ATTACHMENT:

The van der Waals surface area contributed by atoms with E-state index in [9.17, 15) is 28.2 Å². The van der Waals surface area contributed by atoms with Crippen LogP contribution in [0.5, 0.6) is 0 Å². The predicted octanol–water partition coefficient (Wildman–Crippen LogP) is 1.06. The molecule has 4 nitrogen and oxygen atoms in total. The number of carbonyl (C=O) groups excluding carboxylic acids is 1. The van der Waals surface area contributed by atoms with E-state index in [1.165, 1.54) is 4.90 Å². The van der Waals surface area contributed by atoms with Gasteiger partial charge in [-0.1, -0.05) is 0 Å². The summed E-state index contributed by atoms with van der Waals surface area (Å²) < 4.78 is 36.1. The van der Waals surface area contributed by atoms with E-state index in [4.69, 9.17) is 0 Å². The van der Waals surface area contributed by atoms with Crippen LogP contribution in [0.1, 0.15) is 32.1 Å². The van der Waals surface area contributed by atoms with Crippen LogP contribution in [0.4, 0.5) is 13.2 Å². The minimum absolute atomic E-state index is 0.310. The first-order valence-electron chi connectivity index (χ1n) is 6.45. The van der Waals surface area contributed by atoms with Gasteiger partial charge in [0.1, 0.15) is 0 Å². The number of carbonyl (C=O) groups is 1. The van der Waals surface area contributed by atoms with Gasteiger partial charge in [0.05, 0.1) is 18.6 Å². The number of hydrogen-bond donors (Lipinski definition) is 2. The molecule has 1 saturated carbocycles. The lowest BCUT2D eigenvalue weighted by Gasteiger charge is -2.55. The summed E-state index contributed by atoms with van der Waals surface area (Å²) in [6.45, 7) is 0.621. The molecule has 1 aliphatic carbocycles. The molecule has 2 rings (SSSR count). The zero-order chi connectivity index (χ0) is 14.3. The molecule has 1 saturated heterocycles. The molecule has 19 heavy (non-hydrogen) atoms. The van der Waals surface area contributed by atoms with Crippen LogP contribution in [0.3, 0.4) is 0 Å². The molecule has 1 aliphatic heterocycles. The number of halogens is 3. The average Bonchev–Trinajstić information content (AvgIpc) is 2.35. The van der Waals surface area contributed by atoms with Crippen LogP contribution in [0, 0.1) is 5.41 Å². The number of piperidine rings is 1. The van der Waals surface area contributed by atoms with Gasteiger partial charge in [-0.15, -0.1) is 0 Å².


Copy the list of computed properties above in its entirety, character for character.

The van der Waals surface area contributed by atoms with E-state index in [9.17, 15) is 28.2 Å². The van der Waals surface area contributed by atoms with Crippen LogP contribution in [0.5, 0.6) is 0 Å². The predicted octanol–water partition coefficient (Wildman–Crippen LogP) is 1.06. The molecule has 4 nitrogen and oxygen atoms in total. The number of carbonyl (C=O) groups excluding carboxylic acids is 1. The van der Waals surface area contributed by atoms with E-state index in [1.165, 1.54) is 4.90 Å². The van der Waals surface area contributed by atoms with Gasteiger partial charge in [-0.1, -0.05) is 0 Å². The summed E-state index contributed by atoms with van der Waals surface area (Å²) < 4.78 is 36.1. The van der Waals surface area contributed by atoms with E-state index in [4.69, 9.17) is 0 Å². The van der Waals surface area contributed by atoms with Crippen LogP contribution in [0.1, 0.15) is 32.1 Å². The van der Waals surface area contributed by atoms with Crippen LogP contribution in [0.4, 0.5) is 13.2 Å². The minimum absolute atomic E-state index is 0.310. The first-order valence-electron chi connectivity index (χ1n) is 6.45. The van der Waals surface area contributed by atoms with Gasteiger partial charge in [0.1, 0.15) is 0 Å². The number of carbonyl (C=O) groups is 1. The van der Waals surface area contributed by atoms with Gasteiger partial charge in [0.05, 0.1) is 18.6 Å². The number of hydrogen-bond donors (Lipinski definition) is 2. The molecule has 1 saturated carbocycles. The lowest BCUT2D eigenvalue weighted by Gasteiger charge is -2.55. The summed E-state index contributed by atoms with van der Waals surface area (Å²) in [6.45, 7) is 0.621. The molecule has 1 aliphatic carbocycles. The molecule has 2 rings (SSSR count). The zero-order chi connectivity index (χ0) is 14.3. The molecule has 1 saturated heterocycles. The molecule has 19 heavy (non-hydrogen) atoms. The van der Waals surface area contributed by atoms with Crippen LogP contribution in [0.3, 0.4) is 0 Å². The molecule has 1 aliphatic heterocycles. The number of halogens is 3. The average Bonchev–Trinajstić information content (AvgIpc) is 2.35. The van der Waals surface area contributed by atoms with Crippen LogP contribution in [0, 0.1) is 5.41 Å². The number of piperidine rings is 1. The van der Waals surface area contributed by atoms with Gasteiger partial charge in [-0.15, -0.1) is 0 Å².